I’m not a social activist or a rebel. I’m just an ordinary man living a quiet life. Just like most people, I have my own feelings, thoughts and conversations with people. In these conversations or occasional reading, I’m still surprised at what I see, read or hear.
We’re living in the 21st century and I thought this meant we have advanced ourselves further than what we have. It’s not enough to see images of people who have been mistreated, we have media in support of abhorrent behavior, excusing it as, “rule of law.”
We’ve seen the uproar over the shooting death of Michael Brown in Ferguson, Missouri. It’s clear that Michael Brown was no saint and the grand jury decided by a majority to not indict officer Darren Wilson. They saw evidence presented to them which suggested Michael Brown attacked officer Wilson and the threat was sufficient to kill Brown. Never mind there really was no advocate for Michael Brown in that court room because, the state lead by the district attorney presented evidence which cleared the police officer. I have nothing which proves this was the wrong conclusion, then again neither does trotting out statistics on more black men are murdered by black men as a rational for this finding.
What concerns me more about this situation has more to do with what I see from verdicts like the death of Eric Garner. The video seems to support the police were struggling with and choking Mr. Garner while on the ground. According to the grand jury, the police didn’t choke him. He was saying he couldn’t breathe but they continued to wrestle and choke him. I’ve heard rationalization of what the police did, such as, they were just following the law. The law that was potentially broken was selling loose un-taxed cigarettes on the streets of New York. This according to police and the grand jury gives them the right to detain, suppress any opposition, and if necessary, kill. Oh, they didn’t kill him? Then how did he die? Was he in a Vulcan pinch? Oh, you say he was fat and that contributed to his death.
It seems we had more common sense than to allow this type of defense when we placed the Nazi’s on trial at Nuremberg. “Historically, the plea of superior orders has been used both before and after the Nuremberg Trials, with a notable lack of consistency in various rulings.” [wikipedia]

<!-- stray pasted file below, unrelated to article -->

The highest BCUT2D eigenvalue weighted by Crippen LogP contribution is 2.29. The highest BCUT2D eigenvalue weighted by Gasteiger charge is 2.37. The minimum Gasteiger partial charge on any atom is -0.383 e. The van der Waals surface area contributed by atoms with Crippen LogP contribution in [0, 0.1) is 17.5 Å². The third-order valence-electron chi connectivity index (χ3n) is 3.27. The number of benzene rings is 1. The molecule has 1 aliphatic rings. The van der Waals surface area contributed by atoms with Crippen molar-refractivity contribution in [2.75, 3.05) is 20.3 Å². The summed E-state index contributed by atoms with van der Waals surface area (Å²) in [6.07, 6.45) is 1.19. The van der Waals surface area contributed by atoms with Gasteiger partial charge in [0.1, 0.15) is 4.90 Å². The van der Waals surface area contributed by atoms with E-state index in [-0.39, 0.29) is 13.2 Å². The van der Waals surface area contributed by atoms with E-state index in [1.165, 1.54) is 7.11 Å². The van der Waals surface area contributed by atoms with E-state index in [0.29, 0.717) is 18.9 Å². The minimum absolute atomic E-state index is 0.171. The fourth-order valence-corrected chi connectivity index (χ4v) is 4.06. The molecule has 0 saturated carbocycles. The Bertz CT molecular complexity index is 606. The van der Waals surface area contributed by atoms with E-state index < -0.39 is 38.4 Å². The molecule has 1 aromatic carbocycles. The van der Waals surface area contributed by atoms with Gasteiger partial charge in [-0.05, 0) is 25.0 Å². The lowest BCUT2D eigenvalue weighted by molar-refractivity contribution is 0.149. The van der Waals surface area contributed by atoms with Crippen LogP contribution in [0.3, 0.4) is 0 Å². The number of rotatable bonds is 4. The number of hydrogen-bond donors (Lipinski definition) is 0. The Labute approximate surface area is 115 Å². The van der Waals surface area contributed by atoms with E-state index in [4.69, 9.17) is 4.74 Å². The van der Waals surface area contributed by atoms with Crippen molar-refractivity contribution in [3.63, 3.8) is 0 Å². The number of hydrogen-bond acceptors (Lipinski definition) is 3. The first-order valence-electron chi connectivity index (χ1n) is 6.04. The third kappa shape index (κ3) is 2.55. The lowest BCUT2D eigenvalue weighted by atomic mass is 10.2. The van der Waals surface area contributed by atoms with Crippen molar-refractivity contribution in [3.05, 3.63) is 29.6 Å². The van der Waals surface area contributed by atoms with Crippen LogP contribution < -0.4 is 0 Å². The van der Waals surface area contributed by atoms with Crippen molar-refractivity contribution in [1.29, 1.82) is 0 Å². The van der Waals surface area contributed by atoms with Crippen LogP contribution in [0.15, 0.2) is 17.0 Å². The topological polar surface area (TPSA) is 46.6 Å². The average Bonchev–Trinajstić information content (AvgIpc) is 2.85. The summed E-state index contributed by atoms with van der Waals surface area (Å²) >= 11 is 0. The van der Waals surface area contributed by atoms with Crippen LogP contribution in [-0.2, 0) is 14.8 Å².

There is a disturbing trend for authority to be unaccountable, and this has led to many instances, where government officials are sometimes getting away with not being responsible for their negligence or criminal behavior.
Every time someone posts a police militarization article, or a police abuse video, or anything similar, someone declares, “but what about the good cops”? Yes, what about the good cops? What are they doing to eradicate those in their ranks who seem to be able to act with impunity. If we’re to believe in this quote by Edmund Burke, “All that needs to be done for evil to prevail is that good men do nothing“, then isn’t it time for those good police and their leadership to come forward and say, this won’t be tolerated. How does this end, without more accountability?
What about the death of Kendrick Johnson? What do we know happened to him after nearly 2 years? When his body was first discovered an autopsy concluded that the death was accidental. Johnson’s family had a private pathologist conduct another autopsy which concluded that Johnson died from blunt force trauma. There are still no results from an ongoing investigation.
The disappearance of Terrance Williams and Felipe Santos, occurred just after contact with former Naples Florida deputy Steve Calkins. His story has changed several times and although he was fired for being uncooperative and deceptive, the case remains unresolved.
Maybe this is a step in the right direction; Charlotte North Carolina stopped paying legal fees for officer Randall Kerrick who shot and killed unarmed Jonathan Ferrell. Mr. Ferrell was shot 10 times by the police officer.
An NYPD officer recently shot Akai Gurley while he was with his girl friend in an apartment complex hall way entering into a stair well. New York Police Commissioner Bill Bratton called the death of a “totally innocent,” unarmed black man an “unfortunate tragedy”.
“If you think that the protests in New York are just about race and police behavior, you are wrong. They are about the lack of accountability, and this problem stretches into many corners of our business and personal lives.” Bruce Kasanoff December 4, 2014 LinkedIn
Habersham County officials in Georgia said they will not pay for the medical expenses incurred by a 19-month-old who was badly burned by a flash grenade during a police raid. SWAT officers launched the grenade while executing a search warrant for a drug suspect, who was not found inside the home.
What do you think? Are those in power and use law enforcement to maintain order, themselves out-of-order? Do the police use proper restraint?